Expectations--Outcomes vs. Process
The Law of Unintended Consequences

Individual Expectations And How We Screw it Up

Previously we were talking about the role that expectations play in NPO performance--more specifically, we looked at NPO goals at the organizational level. We also talked about the difference between outcomes and process expectations. (Wasn't that fun?)

Today, we're going to take dig a little more deeply into expectations at the individual employee level. After all, they're the ones who presumably will take you to the organizational success. (NOTE--I am talking here about working with paid staff. Volunteer expectations are similar, but different and in this post I'm not dealing with issues related to setting expectations for volunteers)

You Get What You Measure Redux
Just a little reminder, in case you've forgotten . . . Human beings are driven by rewards and punishments. They will generally work on those things for which they are held accountable (both positively and negatively) and they will not work on the things that are ignored by the organization.

As you'll recall from our previous discussion, most NPOs regard themselves as being mission-driven. As a result, they also tend to believe that their staff are very mission-driven, spending their days doing the best things for the kids or women or homeless people or disaster victims they serve. Let me be clear that I think that there is much truth in this. Most people won't accept the wages and working conditions of an NPO unless they're either bought into the organization's mission or really desperate. In my experience it's usually the former.

BUT . . . These people also want to keep their jobs. . . so THAT means that whatever the organization says they should be doing, that is generally what they'll be doing. And if the organization is most focused on outcomes, then that's what staff will focus on too.

The

Shortest Route

to Expectations Will Generally Be Chosen
There was a time when NPOs weren't particuarly good at setting performance objectives. This has changed in recent years and I find that most NPOs have some level of performance metrics in place. The problem, though, is that many times these metrics are only outcomes-based. And remember what we discussed is a potential challenge with outcomes-based expectations? They often create opportunities for abuse.

Let me give an example. In a former life, my husband worked for an agency that was very focused on job placements. The entire department was in a tizzy every day. "How many placements have you gotten?" "I need only two more." "Damn, I have to get 6 more."

Wow, you would think--this is working really well. These people are really focused on what we need them to be focused on. This is great! They really know what they're doing.

Wrong. Here's what actually happened.

First of all, staff did not spend time helping people get jobs. Remember--the measure was "how many people were placed." Instead, they spent it documenting placement. More specifically, they spent their days trolling the database to find people who had already gotten a job on their own (!) and then calling the person so that staff could take credit for that placement. Staff literally spent their days combing through computer files and calling people who were already working! They actually resented it if a person who needed a job came in and interrrupted them in this task because they might not get a placement from it! They would groan and try to pass the job seeker off on someone else so that they could return to the computer to find another working person to take credit for. I'm pretty sure that this was not what the NPO intended to have happen (although I could be wrong)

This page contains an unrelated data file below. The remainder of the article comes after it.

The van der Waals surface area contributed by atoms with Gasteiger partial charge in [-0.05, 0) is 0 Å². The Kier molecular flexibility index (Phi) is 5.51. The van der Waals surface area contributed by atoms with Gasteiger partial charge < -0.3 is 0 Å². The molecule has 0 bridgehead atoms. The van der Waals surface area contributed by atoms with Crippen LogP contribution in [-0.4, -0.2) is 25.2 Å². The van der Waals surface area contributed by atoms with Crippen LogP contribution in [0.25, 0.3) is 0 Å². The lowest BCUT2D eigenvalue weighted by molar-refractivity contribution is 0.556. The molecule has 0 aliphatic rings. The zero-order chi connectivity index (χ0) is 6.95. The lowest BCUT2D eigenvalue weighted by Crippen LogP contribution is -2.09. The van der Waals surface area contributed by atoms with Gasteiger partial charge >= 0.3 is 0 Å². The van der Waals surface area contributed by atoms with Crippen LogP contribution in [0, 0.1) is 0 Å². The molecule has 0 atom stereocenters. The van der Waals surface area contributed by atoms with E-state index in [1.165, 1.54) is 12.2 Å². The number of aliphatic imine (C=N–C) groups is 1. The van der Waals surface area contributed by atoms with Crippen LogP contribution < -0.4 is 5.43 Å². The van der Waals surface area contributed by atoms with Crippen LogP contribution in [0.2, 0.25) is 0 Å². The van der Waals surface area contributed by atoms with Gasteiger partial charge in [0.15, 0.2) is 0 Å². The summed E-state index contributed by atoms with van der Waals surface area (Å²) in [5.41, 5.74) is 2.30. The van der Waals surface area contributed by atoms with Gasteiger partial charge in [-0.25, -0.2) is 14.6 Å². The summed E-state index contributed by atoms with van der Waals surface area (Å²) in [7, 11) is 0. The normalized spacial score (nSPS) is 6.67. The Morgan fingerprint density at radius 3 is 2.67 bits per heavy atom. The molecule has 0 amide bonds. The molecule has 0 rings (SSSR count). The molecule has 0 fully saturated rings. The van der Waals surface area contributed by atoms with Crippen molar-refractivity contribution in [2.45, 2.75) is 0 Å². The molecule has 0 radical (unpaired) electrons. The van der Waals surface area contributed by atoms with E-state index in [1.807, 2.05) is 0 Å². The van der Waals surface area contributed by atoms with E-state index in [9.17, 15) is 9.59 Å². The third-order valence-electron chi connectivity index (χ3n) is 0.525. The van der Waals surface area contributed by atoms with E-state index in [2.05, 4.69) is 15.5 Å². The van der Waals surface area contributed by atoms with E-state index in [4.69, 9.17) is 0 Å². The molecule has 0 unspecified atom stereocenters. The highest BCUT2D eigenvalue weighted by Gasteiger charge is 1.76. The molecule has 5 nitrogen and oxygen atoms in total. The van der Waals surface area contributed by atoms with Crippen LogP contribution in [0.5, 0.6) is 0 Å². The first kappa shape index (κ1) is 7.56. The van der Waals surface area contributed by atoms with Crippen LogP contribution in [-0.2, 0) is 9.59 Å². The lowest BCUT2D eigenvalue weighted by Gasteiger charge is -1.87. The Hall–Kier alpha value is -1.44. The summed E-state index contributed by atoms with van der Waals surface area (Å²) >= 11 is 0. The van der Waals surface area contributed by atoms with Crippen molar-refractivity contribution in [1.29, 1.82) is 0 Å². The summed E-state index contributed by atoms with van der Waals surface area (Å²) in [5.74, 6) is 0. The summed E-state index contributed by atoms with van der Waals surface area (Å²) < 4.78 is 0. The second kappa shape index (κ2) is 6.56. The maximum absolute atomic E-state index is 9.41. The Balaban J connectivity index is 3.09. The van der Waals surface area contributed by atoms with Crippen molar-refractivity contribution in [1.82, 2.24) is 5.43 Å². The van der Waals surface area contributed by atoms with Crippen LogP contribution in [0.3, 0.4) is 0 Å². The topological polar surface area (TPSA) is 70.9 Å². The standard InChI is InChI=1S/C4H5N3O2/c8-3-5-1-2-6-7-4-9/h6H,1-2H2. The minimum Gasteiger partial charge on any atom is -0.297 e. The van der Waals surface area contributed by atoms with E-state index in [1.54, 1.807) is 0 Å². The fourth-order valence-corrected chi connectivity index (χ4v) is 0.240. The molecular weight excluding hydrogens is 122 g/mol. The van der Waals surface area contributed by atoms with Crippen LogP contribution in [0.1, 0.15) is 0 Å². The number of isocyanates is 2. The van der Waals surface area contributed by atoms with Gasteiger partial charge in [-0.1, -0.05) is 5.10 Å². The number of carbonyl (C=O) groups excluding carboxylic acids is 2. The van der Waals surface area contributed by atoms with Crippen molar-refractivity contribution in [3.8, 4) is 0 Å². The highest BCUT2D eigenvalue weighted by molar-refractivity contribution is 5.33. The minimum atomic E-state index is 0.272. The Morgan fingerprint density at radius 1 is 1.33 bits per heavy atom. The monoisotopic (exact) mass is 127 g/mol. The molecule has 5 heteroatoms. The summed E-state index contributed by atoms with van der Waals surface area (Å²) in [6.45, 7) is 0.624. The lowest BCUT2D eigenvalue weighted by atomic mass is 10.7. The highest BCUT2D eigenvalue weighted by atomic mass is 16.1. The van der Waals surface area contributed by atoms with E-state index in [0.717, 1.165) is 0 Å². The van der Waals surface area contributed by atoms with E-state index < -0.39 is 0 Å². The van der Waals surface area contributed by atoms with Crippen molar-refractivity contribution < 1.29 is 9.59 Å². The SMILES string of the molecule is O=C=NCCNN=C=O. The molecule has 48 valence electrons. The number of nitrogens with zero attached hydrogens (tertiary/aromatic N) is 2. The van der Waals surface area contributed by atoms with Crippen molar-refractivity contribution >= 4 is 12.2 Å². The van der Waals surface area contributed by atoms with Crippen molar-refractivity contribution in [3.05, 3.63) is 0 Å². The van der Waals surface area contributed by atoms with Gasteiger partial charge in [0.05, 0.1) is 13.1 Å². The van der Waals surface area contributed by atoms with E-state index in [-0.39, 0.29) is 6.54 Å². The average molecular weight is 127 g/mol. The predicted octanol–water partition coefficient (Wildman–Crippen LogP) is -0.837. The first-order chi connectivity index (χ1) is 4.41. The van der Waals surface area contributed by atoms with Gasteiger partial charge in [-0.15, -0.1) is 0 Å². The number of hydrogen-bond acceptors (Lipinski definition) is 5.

Here's the other thing that went on. Staff had a quota of placing 8 people a month. If they "placed" their 8 people by September 10, then they considered themselves done for the month. They might try to work with a few people to get a jumpstart on October, but for the most part, they kicked back and enjoyed some free time. Not exactly what we were hoping for here, either.

At first when my husband would tell me this stuff, I would go crazy. I would blame his co-workers, talk about how they weren't doing their jobs. But then I thought about it. Yeah, they WERE doing their jobs. The problem was that the agency had focused on such narrow, outcomes-based performance expecations, people didn't see their jobs BEYOND that. Because there were minimal process objectives in place, the focus had shifted entirely to outcomes, to the detriment of both the NPO and their clients.

So one of the key considerations here--and this takes us back to the outcomes vs. process issue--is that in setting individual employee expectations, we must focus on setting expectations not just on WHAT gets done, but on HOW it's done. We must be prepared to be explicit in these expectations and be willing to hold staff accountable for these expectations.

We'll talk more about individual performance the next time.

 

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